Cash – This is a simple and common way to make a gift by check or credit card. Donations of cash are deductible if you itemize in the year of contribution.
Stocks, Bonds, Mutual Funds – This type of giving involves appreciated securities such as stocks, bonds, and mutual funds that provide a charitable deduction for the
full fair market value of the donated asset. If you have owned the securities for more than one year, you will pay no capital gains tax on the transaction and you can deduct the full fair market value.
Bank Accounts & CDs – This form of giving would name a charitable organization the “payable-on-death beneficiary” of your bank accounts or on certificates of deposit. You own the assets for your lifetime and have them at your disposal for you use. Upon your death, the assets pass directly to the organization without going through probate.
Real Estate – This is a straightforward donation if you own property that is not mortgaged, has appreciated in value, and you no longer need or currently use. You can deduct the fair market value of you gift and eliminate all capital gains taxes. And obviously, you have removed that asset from you taxable estate.
Crops And Livestock – You can transfer legal ownership of a commodity to a charity before it is sold and not have taxable income from the sale. The Hospital Foundation can arrange to sell the livestock or commodity and you are still able to deduct production costs on you income taxes. These tax savings may be realized on federal income tax, state income tax and self-employment tax, contingent on your specific circumstances.
Retirement Account Assets – This is the most efficient estate planning option to leaving all or a portion of your retirement plan to charity, because tax laws often subject these assets to income and estate taxes upon death. With the assistance of the Hospital Foundation, income taxes as high as 39 % can be avoided. And at the same time, you as the donor can transfer more tax favored assets to your loved ones.
Life Insurance – Often individuals discover that protection offered by life insurance is no longer necessary later in life. Consequently, a life insurance policy can become an excellent option for charitable giving. The Hospital Foundation can be designated as the preferred charitable organization to be irrevocably as the sole beneficiary. You as the donor can continue to make annual tax-deductible contributions to cover the policy’s annual premium, or if the policy is paid up – you as the donor can receive an immediate tax deduction in an amount equal to policy’s cash value.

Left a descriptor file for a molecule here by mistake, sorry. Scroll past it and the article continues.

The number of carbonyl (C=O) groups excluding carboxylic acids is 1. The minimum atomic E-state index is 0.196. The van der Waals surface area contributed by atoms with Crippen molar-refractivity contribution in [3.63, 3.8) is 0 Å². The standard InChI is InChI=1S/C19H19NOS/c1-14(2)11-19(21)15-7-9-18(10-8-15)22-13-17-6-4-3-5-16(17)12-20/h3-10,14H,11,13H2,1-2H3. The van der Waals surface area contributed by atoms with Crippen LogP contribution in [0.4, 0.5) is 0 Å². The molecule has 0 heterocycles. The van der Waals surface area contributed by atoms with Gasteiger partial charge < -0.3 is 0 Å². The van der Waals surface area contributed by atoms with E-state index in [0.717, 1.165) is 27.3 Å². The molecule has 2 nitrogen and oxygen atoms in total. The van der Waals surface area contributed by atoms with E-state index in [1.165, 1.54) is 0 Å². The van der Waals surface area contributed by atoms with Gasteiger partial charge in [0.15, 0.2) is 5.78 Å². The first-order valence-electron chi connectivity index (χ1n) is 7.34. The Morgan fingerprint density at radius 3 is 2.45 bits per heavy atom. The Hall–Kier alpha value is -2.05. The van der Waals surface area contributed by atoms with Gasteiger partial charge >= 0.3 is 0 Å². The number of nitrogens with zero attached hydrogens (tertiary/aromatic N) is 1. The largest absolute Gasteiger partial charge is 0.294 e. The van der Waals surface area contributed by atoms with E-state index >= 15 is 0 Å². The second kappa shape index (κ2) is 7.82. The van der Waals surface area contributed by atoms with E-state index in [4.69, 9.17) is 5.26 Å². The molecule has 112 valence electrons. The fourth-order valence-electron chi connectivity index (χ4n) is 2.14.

Bequests – The easiest and most direct method is for the donor to leave a designated amount, percentage, or the portion of your estate to a charity such as the Hospital Foundation in your will. This option also would be appropriate for property.
Charitable Gift Annuity – This is the most common form of planned gift. The donor will make a charitable gift and you and/or someone you designate can receive lifetime income. The remainder goes to a charity such as the Hospital Foundation, and upon your passing, potentially reducing and deferring capital gains tax and reducing probate costs and estate taxes.
Charitable Remainder Trust – A charitable remainder trust pays the donor a fixed or variable income. The payments are made either for life or a period of time not to exceed 20 years. At the end of the trust’s term, the balance in the trust goes to support the charity the donor designates. You will also receive a partial income tax deduction.
Charitable Lead Trust – This type of charitable trust pays income to one or more charitable organizations, usually for a period of years, after which the remaining trust assets transfer to family members.
Life Estate – Give your personal residence, ranch, or farm as a gift, you can remain in the residence or land for the rest of your life. You will receive a current charitable deduction in an amount based on your life expectancy and the value of the property.